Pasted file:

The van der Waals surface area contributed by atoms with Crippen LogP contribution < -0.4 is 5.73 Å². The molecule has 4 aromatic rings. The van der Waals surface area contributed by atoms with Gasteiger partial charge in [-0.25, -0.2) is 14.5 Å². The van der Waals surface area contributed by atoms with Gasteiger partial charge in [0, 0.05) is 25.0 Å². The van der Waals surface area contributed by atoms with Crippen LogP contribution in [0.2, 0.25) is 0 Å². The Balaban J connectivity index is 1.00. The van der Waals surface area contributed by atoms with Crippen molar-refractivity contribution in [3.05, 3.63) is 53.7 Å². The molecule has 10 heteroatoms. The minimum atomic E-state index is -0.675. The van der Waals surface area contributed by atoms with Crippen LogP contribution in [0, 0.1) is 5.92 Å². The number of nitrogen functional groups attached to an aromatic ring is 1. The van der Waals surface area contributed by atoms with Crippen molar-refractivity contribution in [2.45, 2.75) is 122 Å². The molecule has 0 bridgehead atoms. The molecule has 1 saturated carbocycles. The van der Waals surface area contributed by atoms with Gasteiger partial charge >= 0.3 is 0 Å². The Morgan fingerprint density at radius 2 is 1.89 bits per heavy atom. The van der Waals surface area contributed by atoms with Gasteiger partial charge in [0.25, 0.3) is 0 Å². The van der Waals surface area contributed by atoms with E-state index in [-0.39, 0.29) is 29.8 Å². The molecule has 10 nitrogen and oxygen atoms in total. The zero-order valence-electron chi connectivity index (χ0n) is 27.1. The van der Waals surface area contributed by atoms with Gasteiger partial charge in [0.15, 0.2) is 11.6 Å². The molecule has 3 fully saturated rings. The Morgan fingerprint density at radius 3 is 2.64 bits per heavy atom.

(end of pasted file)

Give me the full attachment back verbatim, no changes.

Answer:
The van der Waals surface area contributed by atoms with Crippen LogP contribution < -0.4 is 5.73 Å². The molecule has 4 aromatic rings. The van der Waals surface area contributed by atoms with Gasteiger partial charge in [-0.25, -0.2) is 14.5 Å². The van der Waals surface area contributed by atoms with Gasteiger partial charge in [0, 0.05) is 25.0 Å². The van der Waals surface area contributed by atoms with Crippen LogP contribution in [0.2, 0.25) is 0 Å². The Balaban J connectivity index is 1.00. The van der Waals surface area contributed by atoms with Crippen molar-refractivity contribution in [3.05, 3.63) is 53.7 Å². The molecule has 10 heteroatoms. The minimum atomic E-state index is -0.675. The van der Waals surface area contributed by atoms with Crippen LogP contribution in [0, 0.1) is 5.92 Å². The number of nitrogen functional groups attached to an aromatic ring is 1. The van der Waals surface area contributed by atoms with Crippen molar-refractivity contribution in [2.45, 2.75) is 122 Å². The molecule has 0 bridgehead atoms. The molecule has 1 saturated carbocycles. The van der Waals surface area contributed by atoms with Gasteiger partial charge >= 0.3 is 0 Å². The Morgan fingerprint density at radius 2 is 1.89 bits per heavy atom. The van der Waals surface area contributed by atoms with Gasteiger partial charge in [0.25, 0.3) is 0 Å². The van der Waals surface area contributed by atoms with E-state index in [-0.39, 0.29) is 29.8 Å². The molecule has 10 nitrogen and oxygen atoms in total. The zero-order valence-electron chi connectivity index (χ0n) is 27.1. The van der Waals surface area contributed by atoms with Gasteiger partial charge in [0.15, 0.2) is 11.6 Å². The molecule has 3 fully saturated rings. The Morgan fingerprint density at radius 3 is 2.64 bits per heavy atom.